Five new U.S. state privacy laws go into effect in 2023. Virginia, Colorado, Connecticut, and Utah have followed California in enacting CCPA-like comprehensive consumer privacy legislation. Additionally, California's comprehensive consumer privacy law will receive a major overhaul on January 1, 2023. In the absence of a federal privacy law, businesses operating in the U.S. must quickly prepare for an evolving patchwork of privacy laws.
In this four-part video series, KO's data privacy and security team, which includes Chris Achatz, Erin Locker, Malia Rogers, and Sahara Williams, identifies key differences between the state laws, compares obligations to existing CCPA and EU GDPR frameworks, and provides best practices on how to develop or modify compliance programs. As businesses prepare for the rollout of the new laws, learn more about how these developments may impact your business in the first video of a four-part series.
Navigating an evolving patchwork of privacy laws
The California Consumer Privacy Act as amended by the California Privacy Rights Act (collectively, CCPA), the Virginia Consumer Data Protection Act (VCDPA), the Colorado Privacy Act (CPA), the Connecticut Data Privacy Act (CTDPA), and the Utah Consumer Privacy Act (UCPA) each govern "personal information" or "personal data", broadly defined as information that can be linked or reasonably linkable to an individual, such as name, email, IP address, cookies, and device ID. These laws phase in throughout 2023 and will become the de facto minimum privacy standard in the U.S. when read together.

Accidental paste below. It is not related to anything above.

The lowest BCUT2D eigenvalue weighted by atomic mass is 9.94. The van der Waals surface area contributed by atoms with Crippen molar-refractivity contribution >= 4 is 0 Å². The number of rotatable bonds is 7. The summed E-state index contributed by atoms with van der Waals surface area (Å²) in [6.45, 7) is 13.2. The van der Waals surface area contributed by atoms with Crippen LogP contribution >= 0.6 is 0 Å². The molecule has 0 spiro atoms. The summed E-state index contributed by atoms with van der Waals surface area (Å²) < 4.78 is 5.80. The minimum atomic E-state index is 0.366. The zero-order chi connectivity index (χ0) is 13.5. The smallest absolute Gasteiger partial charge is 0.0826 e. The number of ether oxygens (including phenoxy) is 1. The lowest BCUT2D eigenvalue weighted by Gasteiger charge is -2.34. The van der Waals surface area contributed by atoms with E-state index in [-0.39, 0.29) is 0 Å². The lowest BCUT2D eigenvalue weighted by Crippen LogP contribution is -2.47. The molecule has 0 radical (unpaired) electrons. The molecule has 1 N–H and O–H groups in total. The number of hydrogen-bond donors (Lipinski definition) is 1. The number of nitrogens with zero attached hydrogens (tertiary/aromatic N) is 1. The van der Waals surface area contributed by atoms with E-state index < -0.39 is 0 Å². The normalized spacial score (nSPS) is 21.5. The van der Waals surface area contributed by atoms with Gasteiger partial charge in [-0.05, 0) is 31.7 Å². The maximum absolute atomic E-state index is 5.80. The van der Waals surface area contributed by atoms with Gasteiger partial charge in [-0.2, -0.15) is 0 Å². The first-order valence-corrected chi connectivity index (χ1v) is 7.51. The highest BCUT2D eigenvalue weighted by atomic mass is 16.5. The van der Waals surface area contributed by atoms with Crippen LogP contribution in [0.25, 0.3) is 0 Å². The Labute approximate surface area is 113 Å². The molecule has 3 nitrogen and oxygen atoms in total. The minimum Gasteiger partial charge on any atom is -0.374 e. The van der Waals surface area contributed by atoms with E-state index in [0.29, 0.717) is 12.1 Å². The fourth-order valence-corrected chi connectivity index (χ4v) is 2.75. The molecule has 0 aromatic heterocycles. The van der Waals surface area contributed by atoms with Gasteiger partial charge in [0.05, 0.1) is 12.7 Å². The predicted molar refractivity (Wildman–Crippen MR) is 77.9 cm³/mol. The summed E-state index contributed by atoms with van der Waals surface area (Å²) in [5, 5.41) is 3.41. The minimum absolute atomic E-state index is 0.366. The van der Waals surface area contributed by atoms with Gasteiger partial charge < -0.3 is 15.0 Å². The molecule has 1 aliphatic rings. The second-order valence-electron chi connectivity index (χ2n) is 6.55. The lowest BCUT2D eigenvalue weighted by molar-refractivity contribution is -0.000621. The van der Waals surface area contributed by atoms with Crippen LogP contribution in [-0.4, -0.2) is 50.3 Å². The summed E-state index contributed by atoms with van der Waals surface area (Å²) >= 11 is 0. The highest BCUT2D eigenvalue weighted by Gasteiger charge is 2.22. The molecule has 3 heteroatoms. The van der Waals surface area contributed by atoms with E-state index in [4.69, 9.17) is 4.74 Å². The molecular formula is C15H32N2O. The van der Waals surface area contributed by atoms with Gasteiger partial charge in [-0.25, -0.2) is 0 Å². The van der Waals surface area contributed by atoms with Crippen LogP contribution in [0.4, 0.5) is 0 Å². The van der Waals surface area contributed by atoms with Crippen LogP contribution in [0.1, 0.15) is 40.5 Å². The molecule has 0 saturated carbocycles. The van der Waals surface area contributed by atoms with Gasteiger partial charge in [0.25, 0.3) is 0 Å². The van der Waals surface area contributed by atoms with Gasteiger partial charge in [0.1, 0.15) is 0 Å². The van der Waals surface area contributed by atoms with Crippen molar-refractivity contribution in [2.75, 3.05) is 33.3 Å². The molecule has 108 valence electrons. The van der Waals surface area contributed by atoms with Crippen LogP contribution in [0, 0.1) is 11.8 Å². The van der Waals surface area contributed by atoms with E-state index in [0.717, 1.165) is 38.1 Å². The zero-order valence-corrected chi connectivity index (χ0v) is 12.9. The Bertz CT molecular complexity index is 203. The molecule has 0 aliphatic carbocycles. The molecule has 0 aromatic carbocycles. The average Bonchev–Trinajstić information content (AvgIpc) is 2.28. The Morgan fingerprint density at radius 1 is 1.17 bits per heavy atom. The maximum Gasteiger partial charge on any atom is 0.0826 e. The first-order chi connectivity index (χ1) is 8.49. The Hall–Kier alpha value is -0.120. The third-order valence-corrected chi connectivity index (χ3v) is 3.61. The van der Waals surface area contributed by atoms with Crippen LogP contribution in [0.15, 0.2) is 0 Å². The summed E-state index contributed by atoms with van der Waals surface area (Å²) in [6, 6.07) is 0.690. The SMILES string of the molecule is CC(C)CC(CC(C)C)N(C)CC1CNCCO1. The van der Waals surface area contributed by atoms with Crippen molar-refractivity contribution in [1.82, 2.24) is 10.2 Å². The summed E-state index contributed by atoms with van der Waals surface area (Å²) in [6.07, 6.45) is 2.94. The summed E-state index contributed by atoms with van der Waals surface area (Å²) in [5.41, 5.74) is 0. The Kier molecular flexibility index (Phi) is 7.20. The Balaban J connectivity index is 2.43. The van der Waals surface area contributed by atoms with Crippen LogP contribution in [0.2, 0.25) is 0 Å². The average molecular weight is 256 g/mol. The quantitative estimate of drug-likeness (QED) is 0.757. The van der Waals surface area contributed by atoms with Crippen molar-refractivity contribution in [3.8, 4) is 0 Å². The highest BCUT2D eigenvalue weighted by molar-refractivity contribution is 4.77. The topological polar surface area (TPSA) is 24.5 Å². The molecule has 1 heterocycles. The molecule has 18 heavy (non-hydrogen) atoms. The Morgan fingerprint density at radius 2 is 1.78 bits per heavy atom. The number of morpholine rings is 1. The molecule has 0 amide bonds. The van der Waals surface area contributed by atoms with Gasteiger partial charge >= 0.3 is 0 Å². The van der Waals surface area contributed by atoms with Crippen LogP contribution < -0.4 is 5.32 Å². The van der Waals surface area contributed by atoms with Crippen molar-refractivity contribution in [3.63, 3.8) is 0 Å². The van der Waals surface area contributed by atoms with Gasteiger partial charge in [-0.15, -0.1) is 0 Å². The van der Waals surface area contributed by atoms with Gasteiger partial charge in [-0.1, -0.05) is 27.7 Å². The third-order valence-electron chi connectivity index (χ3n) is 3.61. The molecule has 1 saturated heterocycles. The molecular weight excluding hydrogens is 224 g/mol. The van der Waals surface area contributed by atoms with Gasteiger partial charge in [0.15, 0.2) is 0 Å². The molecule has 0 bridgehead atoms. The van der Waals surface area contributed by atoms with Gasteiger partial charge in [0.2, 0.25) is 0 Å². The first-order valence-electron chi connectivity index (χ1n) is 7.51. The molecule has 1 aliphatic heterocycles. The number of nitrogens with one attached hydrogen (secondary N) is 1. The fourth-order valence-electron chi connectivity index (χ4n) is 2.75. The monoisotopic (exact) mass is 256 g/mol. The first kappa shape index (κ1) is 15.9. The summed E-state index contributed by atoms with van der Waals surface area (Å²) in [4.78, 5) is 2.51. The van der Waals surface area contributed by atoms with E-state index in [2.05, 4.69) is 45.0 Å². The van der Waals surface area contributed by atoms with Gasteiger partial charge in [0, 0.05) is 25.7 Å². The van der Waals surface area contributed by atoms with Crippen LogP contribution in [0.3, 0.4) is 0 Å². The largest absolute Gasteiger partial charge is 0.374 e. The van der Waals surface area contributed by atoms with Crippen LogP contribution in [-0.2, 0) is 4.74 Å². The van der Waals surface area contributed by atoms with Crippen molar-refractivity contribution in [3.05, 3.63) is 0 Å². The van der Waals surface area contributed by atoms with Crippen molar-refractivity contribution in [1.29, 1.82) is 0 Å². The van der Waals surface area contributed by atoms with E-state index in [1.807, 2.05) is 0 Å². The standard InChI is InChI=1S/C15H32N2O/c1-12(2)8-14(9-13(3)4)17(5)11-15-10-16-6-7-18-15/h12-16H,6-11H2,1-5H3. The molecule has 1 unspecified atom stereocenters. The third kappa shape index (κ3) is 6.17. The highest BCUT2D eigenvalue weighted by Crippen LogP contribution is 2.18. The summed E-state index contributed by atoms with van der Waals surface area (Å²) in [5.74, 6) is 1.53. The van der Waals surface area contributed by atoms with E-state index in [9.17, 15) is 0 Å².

To be subject to these new laws, businesses must annually process a certain volume of consumer data or, for some states, exceed certain annual revenue thresholds. Despite some sweeping exemptions, primarily for regulated industries (e.g., HIPAA or GLBA), such carveouts are not consistent across the laws. For example, Colorado's law is unique in that it encompasses non-profits and, beginning January 1, 2023, California's obligations will extend to human resources data (i.e., job applicants and employees) and data collected in a business-to-business context. The laws also have significant definitional differences and treatment of certain sensitive personal data.
Preparing for key changes under upcoming state privacy laws
In the first video of this four-part series, KO data privacy and security attorneys, Chris Achatz and Malia Rogers, discuss the threshold question of scope, including relevant entity- and data-level exemptions, compliance deadlines, and general obligations. Subsequent publications in this series will delve deeper into the topics discussed in this first video; specifically, practical guidance to update privacy policies, operationalizing consumer access and deletion requests, and revise contract obligations with service providers and customers.
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Viewers are eligible for one CLE credit by watching the video. Please contact Alex Melberg at firstname.lastname@example.org for the CLE code.
With compliance deadlines approaching as early as January 1, 2023, businesses are advised to assess application of these laws and make the necessary privacy compliance program updates.
The content of this article is intended to provide a general guide to the subject matter. Specialist advice should be sought about your specific circumstances.